Conversation with Robert Prater (but with Rich, really): Clarifying My Position on CENI, from the Comments

dialogueI shouldn’t be surprised that there’s a huge communications gap between me, as a progressive, and many conservatives. This is often the nature of spiritual disagreements. Therefore, I’m very grateful for the internet and blogging software because it allows for back and forth communication. I mean, the hardest part of these conservative/progressive conversations is in being understood.

And my favorite conservative readers are those who take the time and trouble to ask for clarification — by saying what they heard me say and giving me the opportunity to clarify my writings. Rich is therefore one of my favorite conservative readers.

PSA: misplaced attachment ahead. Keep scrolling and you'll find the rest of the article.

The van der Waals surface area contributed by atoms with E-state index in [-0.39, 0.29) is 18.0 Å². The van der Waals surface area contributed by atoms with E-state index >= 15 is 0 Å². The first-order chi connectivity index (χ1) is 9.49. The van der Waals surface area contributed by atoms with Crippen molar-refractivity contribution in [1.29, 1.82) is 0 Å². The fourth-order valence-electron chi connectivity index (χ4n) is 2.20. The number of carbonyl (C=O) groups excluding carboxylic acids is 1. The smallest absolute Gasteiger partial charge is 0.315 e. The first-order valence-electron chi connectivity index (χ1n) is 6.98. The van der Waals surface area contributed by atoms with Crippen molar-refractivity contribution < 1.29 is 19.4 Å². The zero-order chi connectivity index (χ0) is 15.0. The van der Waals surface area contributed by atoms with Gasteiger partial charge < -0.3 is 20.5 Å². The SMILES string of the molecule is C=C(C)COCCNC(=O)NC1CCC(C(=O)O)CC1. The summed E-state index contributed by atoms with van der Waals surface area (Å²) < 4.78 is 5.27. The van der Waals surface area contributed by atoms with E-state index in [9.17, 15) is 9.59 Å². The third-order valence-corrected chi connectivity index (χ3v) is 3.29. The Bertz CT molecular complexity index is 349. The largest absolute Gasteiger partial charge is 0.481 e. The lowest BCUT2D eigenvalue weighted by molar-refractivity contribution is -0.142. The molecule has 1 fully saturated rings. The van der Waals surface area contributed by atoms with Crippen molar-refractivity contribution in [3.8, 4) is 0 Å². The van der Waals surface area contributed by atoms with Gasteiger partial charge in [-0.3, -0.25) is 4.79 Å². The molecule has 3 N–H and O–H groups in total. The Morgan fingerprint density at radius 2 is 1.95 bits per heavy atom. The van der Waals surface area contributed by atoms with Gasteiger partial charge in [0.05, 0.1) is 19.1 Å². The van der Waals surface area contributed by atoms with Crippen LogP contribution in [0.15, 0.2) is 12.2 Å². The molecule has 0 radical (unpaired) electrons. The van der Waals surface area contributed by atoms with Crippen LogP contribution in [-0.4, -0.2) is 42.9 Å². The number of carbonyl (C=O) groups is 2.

Some of these exchanges are important enough that I really should have responded in a post, rather than a comment, because many readers don’t follow the comments.

A while back Rich wrote,


I have no intentions of misrepresenting you.

I was referring to the non-binding aspect that seems to permeate throughout the posts.

Let me summarize my understanding of your recent posts:

In matters affecting decisions on the manner and methods of worship, they must:

1. Be edifying
2. Not violate other direct commands in the Bible
3. Not be binding on anyone else. (this includes any instructions Paul gave the Corinthian church).

Is this closer?


I replied,


Closer, but not yet there. Let me take these in reverse order.

3. Have I said that Paul’s instructions aren’t binding on us? I think not. Rather, I’ve said we’ve deeply misunderstood them. He tells us to love each other intensely. And that’s binding. He tells us to honor the gospel. And that’s binding. He tells us to edify, encourage, strengthen, and comfort each other in the assembly. That’s binding. He says to discern the body when taking the communion, don’t have sex with prostitutes, don’t get drunk, care for the poor, take turns, don’t interrupt — all binding.